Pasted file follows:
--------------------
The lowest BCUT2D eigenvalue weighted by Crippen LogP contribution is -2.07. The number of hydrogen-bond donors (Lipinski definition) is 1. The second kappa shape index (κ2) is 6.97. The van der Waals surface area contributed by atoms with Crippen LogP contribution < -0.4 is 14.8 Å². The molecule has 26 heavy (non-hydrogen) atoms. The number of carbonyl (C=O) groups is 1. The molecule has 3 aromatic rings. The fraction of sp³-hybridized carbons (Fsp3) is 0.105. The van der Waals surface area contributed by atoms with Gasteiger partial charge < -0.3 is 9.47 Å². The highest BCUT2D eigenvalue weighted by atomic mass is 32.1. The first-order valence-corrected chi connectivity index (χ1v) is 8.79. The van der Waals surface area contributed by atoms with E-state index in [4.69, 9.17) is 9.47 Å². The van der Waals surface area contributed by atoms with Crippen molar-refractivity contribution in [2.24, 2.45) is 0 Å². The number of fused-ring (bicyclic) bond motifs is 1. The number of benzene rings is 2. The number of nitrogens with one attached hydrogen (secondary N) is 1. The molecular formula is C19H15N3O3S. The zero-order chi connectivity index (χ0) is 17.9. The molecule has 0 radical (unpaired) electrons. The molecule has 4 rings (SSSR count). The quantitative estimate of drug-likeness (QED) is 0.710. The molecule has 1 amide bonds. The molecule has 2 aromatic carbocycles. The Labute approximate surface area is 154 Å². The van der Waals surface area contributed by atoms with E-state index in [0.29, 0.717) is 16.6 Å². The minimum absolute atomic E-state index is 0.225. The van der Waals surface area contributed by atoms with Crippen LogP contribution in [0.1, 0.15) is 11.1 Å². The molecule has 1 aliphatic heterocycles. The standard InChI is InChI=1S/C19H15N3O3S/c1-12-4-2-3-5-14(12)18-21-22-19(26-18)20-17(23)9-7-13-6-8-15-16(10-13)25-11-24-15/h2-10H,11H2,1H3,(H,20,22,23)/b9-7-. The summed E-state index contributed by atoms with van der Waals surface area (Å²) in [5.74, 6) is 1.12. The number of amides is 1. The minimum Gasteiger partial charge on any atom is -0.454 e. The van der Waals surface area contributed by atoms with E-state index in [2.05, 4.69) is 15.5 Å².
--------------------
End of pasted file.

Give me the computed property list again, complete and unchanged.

The lowest BCUT2D eigenvalue weighted by Crippen LogP contribution is -2.07. The number of hydrogen-bond donors (Lipinski definition) is 1. The second kappa shape index (κ2) is 6.97. The van der Waals surface area contributed by atoms with Crippen LogP contribution < -0.4 is 14.8 Å². The molecule has 26 heavy (non-hydrogen) atoms. The number of carbonyl (C=O) groups is 1. The molecule has 3 aromatic rings. The fraction of sp³-hybridized carbons (Fsp3) is 0.105. The van der Waals surface area contributed by atoms with Gasteiger partial charge < -0.3 is 9.47 Å². The highest BCUT2D eigenvalue weighted by atomic mass is 32.1. The first-order valence-corrected chi connectivity index (χ1v) is 8.79. The van der Waals surface area contributed by atoms with E-state index in [4.69, 9.17) is 9.47 Å². The van der Waals surface area contributed by atoms with Crippen molar-refractivity contribution in [2.24, 2.45) is 0 Å². The number of fused-ring (bicyclic) bond motifs is 1. The number of benzene rings is 2. The number of nitrogens with one attached hydrogen (secondary N) is 1. The molecular formula is C19H15N3O3S. The zero-order chi connectivity index (χ0) is 17.9. The molecule has 0 radical (unpaired) electrons. The molecule has 4 rings (SSSR count). The quantitative estimate of drug-likeness (QED) is 0.710. The molecule has 1 amide bonds. The molecule has 2 aromatic carbocycles. The Labute approximate surface area is 154 Å². The van der Waals surface area contributed by atoms with E-state index in [0.29, 0.717) is 16.6 Å². The minimum absolute atomic E-state index is 0.225. The van der Waals surface area contributed by atoms with Crippen LogP contribution in [0.1, 0.15) is 11.1 Å². The molecule has 1 aliphatic heterocycles. The standard InChI is InChI=1S/C19H15N3O3S/c1-12-4-2-3-5-14(12)18-21-22-19(26-18)20-17(23)9-7-13-6-8-15-16(10-13)25-11-24-15/h2-10H,11H2,1H3,(H,20,22,23)/b9-7-. The summed E-state index contributed by atoms with van der Waals surface area (Å²) in [5.74, 6) is 1.12. The number of amides is 1. The minimum Gasteiger partial charge on any atom is -0.454 e. The van der Waals surface area contributed by atoms with E-state index in [2.05, 4.69) is 15.5 Å².